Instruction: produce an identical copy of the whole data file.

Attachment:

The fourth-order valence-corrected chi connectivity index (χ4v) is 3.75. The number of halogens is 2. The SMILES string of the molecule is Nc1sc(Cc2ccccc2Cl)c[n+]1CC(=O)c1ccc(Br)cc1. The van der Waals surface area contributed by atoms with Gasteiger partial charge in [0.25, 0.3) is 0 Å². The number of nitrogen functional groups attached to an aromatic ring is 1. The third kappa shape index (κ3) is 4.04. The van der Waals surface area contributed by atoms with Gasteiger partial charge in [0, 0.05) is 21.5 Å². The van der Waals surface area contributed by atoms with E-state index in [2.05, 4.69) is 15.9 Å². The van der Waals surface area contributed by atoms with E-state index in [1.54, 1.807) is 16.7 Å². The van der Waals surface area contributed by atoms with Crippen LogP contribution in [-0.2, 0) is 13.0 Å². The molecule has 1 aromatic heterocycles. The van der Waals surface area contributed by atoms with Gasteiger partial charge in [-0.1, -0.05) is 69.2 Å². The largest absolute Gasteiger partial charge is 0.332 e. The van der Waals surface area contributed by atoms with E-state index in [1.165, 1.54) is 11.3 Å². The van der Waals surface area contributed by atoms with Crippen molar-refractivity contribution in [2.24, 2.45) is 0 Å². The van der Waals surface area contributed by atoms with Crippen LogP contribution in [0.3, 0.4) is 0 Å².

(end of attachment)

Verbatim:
The fourth-order valence-corrected chi connectivity index (χ4v) is 3.75. The number of halogens is 2. The SMILES string of the molecule is Nc1sc(Cc2ccccc2Cl)c[n+]1CC(=O)c1ccc(Br)cc1. The van der Waals surface area contributed by atoms with Gasteiger partial charge in [0.25, 0.3) is 0 Å². The number of nitrogen functional groups attached to an aromatic ring is 1. The third kappa shape index (κ3) is 4.04. The van der Waals surface area contributed by atoms with Gasteiger partial charge in [0, 0.05) is 21.5 Å². The van der Waals surface area contributed by atoms with E-state index in [2.05, 4.69) is 15.9 Å². The van der Waals surface area contributed by atoms with E-state index in [1.54, 1.807) is 16.7 Å². The van der Waals surface area contributed by atoms with Crippen LogP contribution in [-0.2, 0) is 13.0 Å². The molecule has 1 aromatic heterocycles. The van der Waals surface area contributed by atoms with Gasteiger partial charge in [-0.1, -0.05) is 69.2 Å². The largest absolute Gasteiger partial charge is 0.332 e. The van der Waals surface area contributed by atoms with E-state index in [1.165, 1.54) is 11.3 Å². The van der Waals surface area contributed by atoms with Crippen molar-refractivity contribution in [2.24, 2.45) is 0 Å². The van der Waals surface area contributed by atoms with Crippen LogP contribution in [0.3, 0.4) is 0 Å².